Asian Insider Sept 18: Today’s outlook: Hazy… in more ways than one

Asian Insider brings you insights into a fast-changing region from our network of correspondents.

Today’s bulletin is full of questions with somewhat hazy answers ( When will the transfer of power take place in Malaysia?  Who will govern Israel? How badly will global oil supply be affected by the Saudi oil attack) , and, of course, an update about the actual haze in South-east Asia.

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Five years, three years, two years - All manner of dates and timelines have been proffered in the ongoing guessing game of when Malaysia’s 94-year-old prime minister will hand over the reins to his named successor Anwar Ibrahim. Today, Dr Anwar offered another target: one year. He said in an interview with Bloomberg that he should take power around May 2020 though he said no one should be too “petty about the exact month”. Much has been said about the transition process in Malaysia but there remains little by way of a concrete step and it is far from clear how much weight to give to this latest target. Dr Anwar remains an MP and his party’s leader but he does not hold a Cabinet position.

What has been said about when the handover will take place: The succession plan


For the first time since Israel’s founding, an election wasn’t celebrated in any camp - with exit polls leaving politics in a deadlock. “Netanyahu has lost, but Gantz hasn’t won,” was how the results were described on Israeli TV as neither side could cobble together the 61 seats required for a majority in the Knesset. What follows now is an intriguing set of scenarios and likely intense lobbying as both parties try to lure defectors.

A run-down of the possible scenarios: Will the knives be out or defectors be kingmakers?


Saudi Arabia gave assurances that Saudi Aramco will meet customer commitments this month by drawing on crude oil reserves, as it moved to recover from the drone attacks over the weekend. It also said it managed to recover more than half of the production lost during the attack. However, there remains uncertainty over what output will be like in the medium term given full output may be available only at the end of November. There also remains uncertainty of how the conflict in the Middle East will develop.

Latest reports on the Saudi oil attack:

Saudi Arabia partially restores production at damaged oil plant

Iran President Rouhani blames US, Saudi for conflict in region

Costly Saudi defences prove no match for drones, cruise missiles

Saudi Arabia joins US-led coalition to protect oil shipping


The haze situation affecting large swathes of South-east Asia worsened today with air quality in Singapore dipping back into the unhealthy range while Malaysia was forced to close over 1,000 schools. The PSI reading in many parts of Malaysia exceeded 200 - putting it in the very unhealthy range. With no end to the haze in sight in the near term, today Malaysian Prime Minister Mahathir Mohamad called for a law that would compel Malaysian companies to tackle fires on land they control abroad. Forest fires - blamed largely on land clearing in Indonesia - have blanketed the region in smoke in recent weeks.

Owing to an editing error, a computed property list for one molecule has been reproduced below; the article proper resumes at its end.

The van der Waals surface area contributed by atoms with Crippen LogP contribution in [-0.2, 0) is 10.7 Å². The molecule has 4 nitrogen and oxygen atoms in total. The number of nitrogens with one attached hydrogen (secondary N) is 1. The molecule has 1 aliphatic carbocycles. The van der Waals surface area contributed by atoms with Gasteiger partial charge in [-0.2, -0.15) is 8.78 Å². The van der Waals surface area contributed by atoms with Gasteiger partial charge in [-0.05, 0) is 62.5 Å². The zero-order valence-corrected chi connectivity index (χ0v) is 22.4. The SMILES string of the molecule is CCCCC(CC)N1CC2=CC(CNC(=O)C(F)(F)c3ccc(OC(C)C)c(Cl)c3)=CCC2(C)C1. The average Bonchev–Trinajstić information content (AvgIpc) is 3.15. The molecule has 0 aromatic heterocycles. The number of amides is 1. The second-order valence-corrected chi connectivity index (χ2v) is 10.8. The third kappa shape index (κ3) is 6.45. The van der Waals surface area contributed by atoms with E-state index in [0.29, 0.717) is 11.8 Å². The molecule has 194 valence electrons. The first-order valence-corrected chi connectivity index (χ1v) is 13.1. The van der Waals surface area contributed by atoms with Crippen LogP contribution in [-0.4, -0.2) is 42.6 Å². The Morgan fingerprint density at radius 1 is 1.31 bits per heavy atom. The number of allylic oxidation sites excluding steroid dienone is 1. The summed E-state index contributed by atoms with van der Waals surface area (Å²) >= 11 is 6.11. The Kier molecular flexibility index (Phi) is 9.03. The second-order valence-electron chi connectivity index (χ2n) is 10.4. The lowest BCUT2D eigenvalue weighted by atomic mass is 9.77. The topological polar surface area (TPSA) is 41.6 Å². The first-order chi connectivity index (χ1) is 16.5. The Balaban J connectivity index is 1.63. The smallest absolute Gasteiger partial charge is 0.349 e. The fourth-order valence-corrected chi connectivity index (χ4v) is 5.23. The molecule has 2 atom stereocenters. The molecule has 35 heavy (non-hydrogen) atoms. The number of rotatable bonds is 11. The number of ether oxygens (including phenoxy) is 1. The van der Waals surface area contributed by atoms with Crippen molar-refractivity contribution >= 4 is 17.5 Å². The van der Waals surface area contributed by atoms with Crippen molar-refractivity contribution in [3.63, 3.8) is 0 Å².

Affected by the haze? Here’s what you need to know:

What PSI and PM2.5 tell you about air quality

Can surgical masks be worn on both sides, and which side guards against the haze?


A top adviser to Hong Kong leader Carrie Lam said today that the government will not be giving in to more demands from protesters. Mr Bernard Chan, convener of the city’s executive council said in a n interview that the government does not believe that protests will stop even if the protesters’ five demands are met. There had been talk from some quarters that a move to fulfil a second demand - for an independent inquiry into police actions - might get most of the protesters off the streets. But Mr Chan said an inquiry could take years and would do little to solve the immediate problem. His remarks came as Hong Kong activists appealed directly to US lawmakers to pass a bill that would allow the US to sanction leaders who undermine Hong Kong’s democracy.

Latest developments on the Hong Kong protest:

Hong Kong activists Joshua Wong, Denise Ho take cause to US Congress, urge pressure on Beijing

Hong Kong won't concede to more protester demands, top adviser says

Hong Kong hotel workers go on unpaid leave as tourists shun city


Vaping ban: India's Cabinet on Wednesday (Sept 18) banned the production and import of electronic cigarettes, a public health move that is seen as dashing the expansion plans of companies such as Juul Labs and Philip Morris International.

Medical records breached: Millions of records belonging to patients worldwide, including X-rays, mammograms and MRI scans, were long freely accessible online without basic security measures, German authorities said on Tuesday (Sept 17) after a media investigation.

Commitment to a parking ticket:  A video of a police officer in Indonesia hanging on to the windscreen of a car as it drives down a busy street is making the rounds online. Apparently the whole incident started with a parking offence.

That’s it for today. Thanks for reading and see you tomorrow.

- Jeremy